“I started noticing he was checking how you do it: Me working with the cinematographer, how you do a fight scene in a practical sense,” Tarantino told The Times of RZA’s M.O. in 2010. “He’d sit on a box somewhere, writing on a sketch pad and taking it all in.”
When the “Reservoir Dogs” auteur introduced RZA to Roth, the two quickly bonded and in 2007 set out in earnest to write “The Man With the Iron Fists.” Over the course of half a decade, the rap superstar looked to Tarantino as his filmmaking sifu, assuming a mentor-mentee/master-disciple relationship straight out of one of RZA’s beloved kung fu epics.>
RZA is a hip-hop musician turned filmmaker whose directorial debut, “The Man with the Iron Fists,” opens Friday. (Luis Sinco / Los Angeles Times)
“I kept asking Quentin, ‘Am I ready?’” RZA remembers. “First time, I wasn’t ready. Second time, I wasn’t ready…. Eli and I finished the screenplay and Quentin came back from ‘Inglourious Basterds’ and said, ‘I think you’re ready.’ That’s when we went full force ahead.”
But selling the studio on the project was no sure bet. “We knew there were going to be certain prejudices against a rapper because there’s a whole expectation of a lifestyle and a behavior,” Roth says.
Marc Abraham and Eric Newman, who have a long-standing producing deal at Universal, joined the project, and their first stop had the rap star pitching the project to top Universal executives. According to Abraham, RZA immediately won them over with the just-so-crazy-this-might-work cohesion of his proposal and the pledge to bring the film in for a shoestring $10-million budget (the studio eventually kicked in an additional $5 million in post-production fees).
“Even hardened people whose job is to say no and who are reluctant to say yes, he seduced them,” Abraham says. “It required real vision to do what he did. He’s a genius.”
Set in Jungle Village in mythical 19th century China, “The Man With the Iron Fists” opens with rival tribal factions ramping up for war — a predicament that forces the town’s humble Blacksmith (RZA) to create ever more elaborate tools of destruction for both sides. The body count soon draws the interest of a British commando (Crowe), who sets up camp at the town’s brothel run by the cunning Madam Blossom (Lucy Liu). Despite his wish to flee the chaos, the Blacksmith endeavors to defend his village from the Lion Clan, a barbarian horde that includes Brass Body (Bautista), an indestructible warrior with metal skin. To accomplish the seemingly impossible task before him, the Blacksmith must team up with Jack Knife and inject magic into metallurgy to craft his most powerful weapon: a pair of iron hands.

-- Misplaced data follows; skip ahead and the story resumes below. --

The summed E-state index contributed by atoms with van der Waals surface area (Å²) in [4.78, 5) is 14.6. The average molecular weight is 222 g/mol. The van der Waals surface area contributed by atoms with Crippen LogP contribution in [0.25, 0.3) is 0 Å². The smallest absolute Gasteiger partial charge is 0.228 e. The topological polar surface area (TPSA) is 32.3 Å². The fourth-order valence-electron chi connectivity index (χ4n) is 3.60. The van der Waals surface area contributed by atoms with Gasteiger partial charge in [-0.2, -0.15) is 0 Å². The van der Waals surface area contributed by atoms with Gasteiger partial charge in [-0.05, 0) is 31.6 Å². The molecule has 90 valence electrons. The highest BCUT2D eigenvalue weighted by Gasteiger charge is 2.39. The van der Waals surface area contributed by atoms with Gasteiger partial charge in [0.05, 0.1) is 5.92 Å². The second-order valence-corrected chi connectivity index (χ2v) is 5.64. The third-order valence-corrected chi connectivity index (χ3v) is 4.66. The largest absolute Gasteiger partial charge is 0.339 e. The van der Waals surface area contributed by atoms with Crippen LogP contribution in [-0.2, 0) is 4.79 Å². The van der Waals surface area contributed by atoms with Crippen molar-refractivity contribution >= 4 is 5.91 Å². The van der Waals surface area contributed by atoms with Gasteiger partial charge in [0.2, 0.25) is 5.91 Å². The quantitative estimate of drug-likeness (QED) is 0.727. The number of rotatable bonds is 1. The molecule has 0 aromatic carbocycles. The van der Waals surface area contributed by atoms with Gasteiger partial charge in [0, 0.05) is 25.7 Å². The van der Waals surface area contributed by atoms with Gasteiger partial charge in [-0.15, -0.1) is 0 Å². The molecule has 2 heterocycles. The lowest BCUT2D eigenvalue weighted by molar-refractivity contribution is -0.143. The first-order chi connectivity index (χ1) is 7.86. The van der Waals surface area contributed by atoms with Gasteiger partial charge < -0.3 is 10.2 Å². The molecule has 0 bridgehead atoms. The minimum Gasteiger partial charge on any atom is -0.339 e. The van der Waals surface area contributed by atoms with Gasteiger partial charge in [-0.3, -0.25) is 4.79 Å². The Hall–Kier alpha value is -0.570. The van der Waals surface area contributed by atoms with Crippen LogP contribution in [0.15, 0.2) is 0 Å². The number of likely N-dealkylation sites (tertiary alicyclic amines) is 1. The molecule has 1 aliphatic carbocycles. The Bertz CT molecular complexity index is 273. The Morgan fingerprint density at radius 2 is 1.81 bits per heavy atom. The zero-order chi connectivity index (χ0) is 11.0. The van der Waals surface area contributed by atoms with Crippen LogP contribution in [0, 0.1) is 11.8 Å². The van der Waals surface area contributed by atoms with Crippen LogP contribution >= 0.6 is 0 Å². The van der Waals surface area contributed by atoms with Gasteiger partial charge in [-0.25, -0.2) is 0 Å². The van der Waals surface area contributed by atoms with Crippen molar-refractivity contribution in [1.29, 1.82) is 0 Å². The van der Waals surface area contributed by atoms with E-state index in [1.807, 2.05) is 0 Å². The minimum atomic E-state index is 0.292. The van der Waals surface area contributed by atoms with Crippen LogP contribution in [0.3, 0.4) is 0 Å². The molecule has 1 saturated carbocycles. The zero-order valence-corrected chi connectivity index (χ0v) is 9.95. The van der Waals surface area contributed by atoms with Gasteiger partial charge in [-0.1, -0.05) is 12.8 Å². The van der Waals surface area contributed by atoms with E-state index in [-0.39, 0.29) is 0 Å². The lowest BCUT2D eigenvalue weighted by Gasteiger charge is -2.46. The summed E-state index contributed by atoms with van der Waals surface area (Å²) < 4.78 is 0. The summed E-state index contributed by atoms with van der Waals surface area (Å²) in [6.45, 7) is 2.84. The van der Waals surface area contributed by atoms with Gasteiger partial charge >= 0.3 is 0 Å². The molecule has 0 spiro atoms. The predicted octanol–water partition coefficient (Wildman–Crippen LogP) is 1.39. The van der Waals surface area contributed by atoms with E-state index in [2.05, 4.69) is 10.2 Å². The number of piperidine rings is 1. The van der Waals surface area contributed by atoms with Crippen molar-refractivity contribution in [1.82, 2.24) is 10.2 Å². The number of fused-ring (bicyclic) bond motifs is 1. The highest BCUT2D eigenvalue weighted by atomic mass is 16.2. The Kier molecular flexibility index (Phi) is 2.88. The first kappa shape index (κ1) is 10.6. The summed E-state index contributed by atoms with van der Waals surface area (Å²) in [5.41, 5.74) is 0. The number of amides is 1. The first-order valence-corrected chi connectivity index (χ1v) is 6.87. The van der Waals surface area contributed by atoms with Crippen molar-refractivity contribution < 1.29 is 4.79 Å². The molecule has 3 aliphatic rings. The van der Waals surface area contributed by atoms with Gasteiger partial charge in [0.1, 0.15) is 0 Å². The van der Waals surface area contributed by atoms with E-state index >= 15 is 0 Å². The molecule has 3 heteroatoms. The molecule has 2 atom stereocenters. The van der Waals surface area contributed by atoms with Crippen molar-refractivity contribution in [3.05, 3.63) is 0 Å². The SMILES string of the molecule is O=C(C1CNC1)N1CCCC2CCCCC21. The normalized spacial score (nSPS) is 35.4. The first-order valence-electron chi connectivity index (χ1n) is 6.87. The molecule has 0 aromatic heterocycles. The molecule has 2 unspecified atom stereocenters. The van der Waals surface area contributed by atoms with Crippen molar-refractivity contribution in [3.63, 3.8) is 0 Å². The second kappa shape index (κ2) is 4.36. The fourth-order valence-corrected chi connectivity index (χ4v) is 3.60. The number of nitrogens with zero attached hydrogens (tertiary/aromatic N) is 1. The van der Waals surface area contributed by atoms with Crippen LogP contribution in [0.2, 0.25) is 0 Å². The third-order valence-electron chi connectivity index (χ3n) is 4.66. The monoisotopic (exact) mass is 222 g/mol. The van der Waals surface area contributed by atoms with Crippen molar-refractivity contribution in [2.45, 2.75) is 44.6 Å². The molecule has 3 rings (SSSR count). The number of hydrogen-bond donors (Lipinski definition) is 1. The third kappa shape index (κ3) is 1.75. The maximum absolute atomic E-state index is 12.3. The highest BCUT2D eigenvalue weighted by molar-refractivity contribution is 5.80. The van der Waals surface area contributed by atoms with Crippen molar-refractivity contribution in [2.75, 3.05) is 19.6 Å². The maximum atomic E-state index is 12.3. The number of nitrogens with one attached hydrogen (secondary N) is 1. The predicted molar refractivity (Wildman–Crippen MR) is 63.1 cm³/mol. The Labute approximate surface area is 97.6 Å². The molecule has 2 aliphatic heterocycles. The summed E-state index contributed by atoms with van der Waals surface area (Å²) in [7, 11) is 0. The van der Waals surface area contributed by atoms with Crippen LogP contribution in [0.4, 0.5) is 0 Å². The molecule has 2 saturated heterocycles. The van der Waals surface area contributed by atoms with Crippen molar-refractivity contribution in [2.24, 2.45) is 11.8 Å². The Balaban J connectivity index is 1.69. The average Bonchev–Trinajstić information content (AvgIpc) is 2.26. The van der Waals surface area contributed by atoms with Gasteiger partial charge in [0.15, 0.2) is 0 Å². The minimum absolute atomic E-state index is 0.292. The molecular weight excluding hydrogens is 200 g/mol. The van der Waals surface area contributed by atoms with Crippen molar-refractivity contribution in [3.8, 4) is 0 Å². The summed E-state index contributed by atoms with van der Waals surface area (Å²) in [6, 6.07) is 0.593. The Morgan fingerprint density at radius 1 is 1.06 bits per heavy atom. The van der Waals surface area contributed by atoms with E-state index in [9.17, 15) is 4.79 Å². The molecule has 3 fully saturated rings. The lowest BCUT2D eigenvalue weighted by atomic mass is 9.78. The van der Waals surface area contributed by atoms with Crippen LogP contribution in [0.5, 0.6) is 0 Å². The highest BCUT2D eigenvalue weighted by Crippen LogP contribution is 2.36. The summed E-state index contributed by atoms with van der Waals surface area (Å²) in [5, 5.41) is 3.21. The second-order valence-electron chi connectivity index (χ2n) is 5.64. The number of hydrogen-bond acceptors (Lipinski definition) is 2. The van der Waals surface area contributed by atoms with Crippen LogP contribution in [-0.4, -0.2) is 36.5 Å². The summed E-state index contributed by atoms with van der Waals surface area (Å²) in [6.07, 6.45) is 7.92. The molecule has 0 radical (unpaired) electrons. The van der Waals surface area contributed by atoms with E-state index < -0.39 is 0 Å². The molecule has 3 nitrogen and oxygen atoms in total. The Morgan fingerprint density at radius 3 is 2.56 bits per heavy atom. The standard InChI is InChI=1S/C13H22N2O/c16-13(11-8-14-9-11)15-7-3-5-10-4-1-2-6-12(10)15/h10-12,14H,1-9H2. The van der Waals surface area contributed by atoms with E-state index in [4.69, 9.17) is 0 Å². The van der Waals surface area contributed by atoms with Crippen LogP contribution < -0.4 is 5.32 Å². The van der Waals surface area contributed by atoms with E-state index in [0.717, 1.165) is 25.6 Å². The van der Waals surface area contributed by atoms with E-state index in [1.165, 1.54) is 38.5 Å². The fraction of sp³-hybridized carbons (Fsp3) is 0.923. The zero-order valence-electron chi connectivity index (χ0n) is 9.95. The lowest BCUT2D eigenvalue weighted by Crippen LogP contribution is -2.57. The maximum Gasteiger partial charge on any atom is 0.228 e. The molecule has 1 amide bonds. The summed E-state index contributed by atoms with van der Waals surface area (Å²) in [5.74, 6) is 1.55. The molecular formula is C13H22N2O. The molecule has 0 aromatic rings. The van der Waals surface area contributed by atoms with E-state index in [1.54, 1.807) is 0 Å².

RZA’s task as a first-time director was almost as daunting, requiring him to pull 18-hour days throughout the 10-week shoot on location in China. According to Roth, the director’s detail consciousness didn’t end after principal photography wrapped. “This isn’t an album. This is a three-year process,” he says. “You need that level of complete dedication the whole time.”
“I wondered if RZA was going to have the stamina or patience,” Roth continues. “In fact, he only grew more focused, more intense and more meticulous as time went on.”>
The CD cover for “The Man with the Iron Fists,” with songs by various artists from the original motion picture soundtrack. (Soul Temple Entertainment / Associated Press)
That dedication also extends to promoting the film. This month, RZA embarked on an Iron Fists Tour, hitting 11 cities including New York, Los Angeles and Detroit. The concerts showcase the rapper-director along with other special guests performing Wu-Tang hits as well as music from the film’s soundtrack (which he also produced, featuring music from the Black Keys and Kanye West) in support of the movie.
Even though “Man With the Iron Fists” has yet to gross a single dollar at the box office, Hollywood seems to have already sanctified RZA. He recently attached himself to three new movie projects including a Genghis Khan biopic written by “Conan the Barbarian” director John Milius and a gangster thriller called “No Man’s Land.”
And though a number of peers in the music industry discouraged him from dropping hip-hop for filmdom, RZA feels that “The Man With the Iron Fists” has smashed the glass ceiling for rappers turned moviemakers.
“I think people are going to realize I’m a real director,” RZA says. “I’m not a director by accident. I studied! I found the wavelength to do it.”